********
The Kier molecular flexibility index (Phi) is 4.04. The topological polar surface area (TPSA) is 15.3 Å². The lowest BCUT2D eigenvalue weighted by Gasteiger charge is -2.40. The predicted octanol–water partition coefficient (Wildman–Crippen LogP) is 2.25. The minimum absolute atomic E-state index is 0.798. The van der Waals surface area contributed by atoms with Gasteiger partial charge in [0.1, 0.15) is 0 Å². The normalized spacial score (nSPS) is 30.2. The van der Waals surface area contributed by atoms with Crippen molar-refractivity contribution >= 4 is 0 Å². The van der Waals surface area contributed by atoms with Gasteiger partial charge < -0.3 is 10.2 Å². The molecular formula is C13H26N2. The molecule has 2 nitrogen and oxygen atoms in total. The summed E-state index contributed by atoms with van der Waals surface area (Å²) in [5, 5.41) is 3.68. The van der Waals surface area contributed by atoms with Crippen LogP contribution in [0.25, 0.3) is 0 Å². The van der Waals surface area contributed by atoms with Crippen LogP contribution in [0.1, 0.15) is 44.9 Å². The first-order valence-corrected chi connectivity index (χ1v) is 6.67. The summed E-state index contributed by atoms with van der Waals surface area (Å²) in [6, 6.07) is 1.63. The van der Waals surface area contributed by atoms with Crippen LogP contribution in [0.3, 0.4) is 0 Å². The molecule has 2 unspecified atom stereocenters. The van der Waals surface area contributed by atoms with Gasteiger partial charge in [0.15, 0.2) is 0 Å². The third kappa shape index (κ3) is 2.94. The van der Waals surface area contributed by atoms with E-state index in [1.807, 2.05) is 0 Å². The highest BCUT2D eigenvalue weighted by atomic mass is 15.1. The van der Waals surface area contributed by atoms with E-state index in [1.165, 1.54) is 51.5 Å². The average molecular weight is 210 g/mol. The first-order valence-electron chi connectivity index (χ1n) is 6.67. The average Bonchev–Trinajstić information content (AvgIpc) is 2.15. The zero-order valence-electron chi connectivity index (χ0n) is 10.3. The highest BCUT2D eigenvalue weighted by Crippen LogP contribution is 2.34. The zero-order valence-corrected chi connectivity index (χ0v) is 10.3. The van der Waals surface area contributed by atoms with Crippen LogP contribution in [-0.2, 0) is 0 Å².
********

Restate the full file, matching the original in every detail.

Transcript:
The Kier molecular flexibility index (Phi) is 4.04. The topological polar surface area (TPSA) is 15.3 Å². The lowest BCUT2D eigenvalue weighted by Gasteiger charge is -2.40. The predicted octanol–water partition coefficient (Wildman–Crippen LogP) is 2.25. The minimum absolute atomic E-state index is 0.798. The van der Waals surface area contributed by atoms with Gasteiger partial charge in [0.1, 0.15) is 0 Å². The normalized spacial score (nSPS) is 30.2. The van der Waals surface area contributed by atoms with Crippen molar-refractivity contribution >= 4 is 0 Å². The van der Waals surface area contributed by atoms with Gasteiger partial charge < -0.3 is 10.2 Å². The molecular formula is C13H26N2. The molecule has 2 nitrogen and oxygen atoms in total. The summed E-state index contributed by atoms with van der Waals surface area (Å²) in [5, 5.41) is 3.68. The van der Waals surface area contributed by atoms with Crippen LogP contribution in [0.25, 0.3) is 0 Å². The van der Waals surface area contributed by atoms with Crippen LogP contribution in [0.1, 0.15) is 44.9 Å². The first-order valence-corrected chi connectivity index (χ1v) is 6.67. The summed E-state index contributed by atoms with van der Waals surface area (Å²) in [6, 6.07) is 1.63. The van der Waals surface area contributed by atoms with Crippen LogP contribution in [0.3, 0.4) is 0 Å². The molecule has 2 unspecified atom stereocenters. The van der Waals surface area contributed by atoms with Gasteiger partial charge in [0.15, 0.2) is 0 Å². The third kappa shape index (κ3) is 2.94. The van der Waals surface area contributed by atoms with E-state index in [1.807, 2.05) is 0 Å². The highest BCUT2D eigenvalue weighted by atomic mass is 15.1. The van der Waals surface area contributed by atoms with E-state index in [1.165, 1.54) is 51.5 Å². The average molecular weight is 210 g/mol. The first-order valence-electron chi connectivity index (χ1n) is 6.67. The average Bonchev–Trinajstić information content (AvgIpc) is 2.15. The zero-order valence-electron chi connectivity index (χ0n) is 10.3. The highest BCUT2D eigenvalue weighted by Crippen LogP contribution is 2.34. The zero-order valence-corrected chi connectivity index (χ0v) is 10.3. The van der Waals surface area contributed by atoms with Crippen LogP contribution in [-0.2, 0) is 0 Å².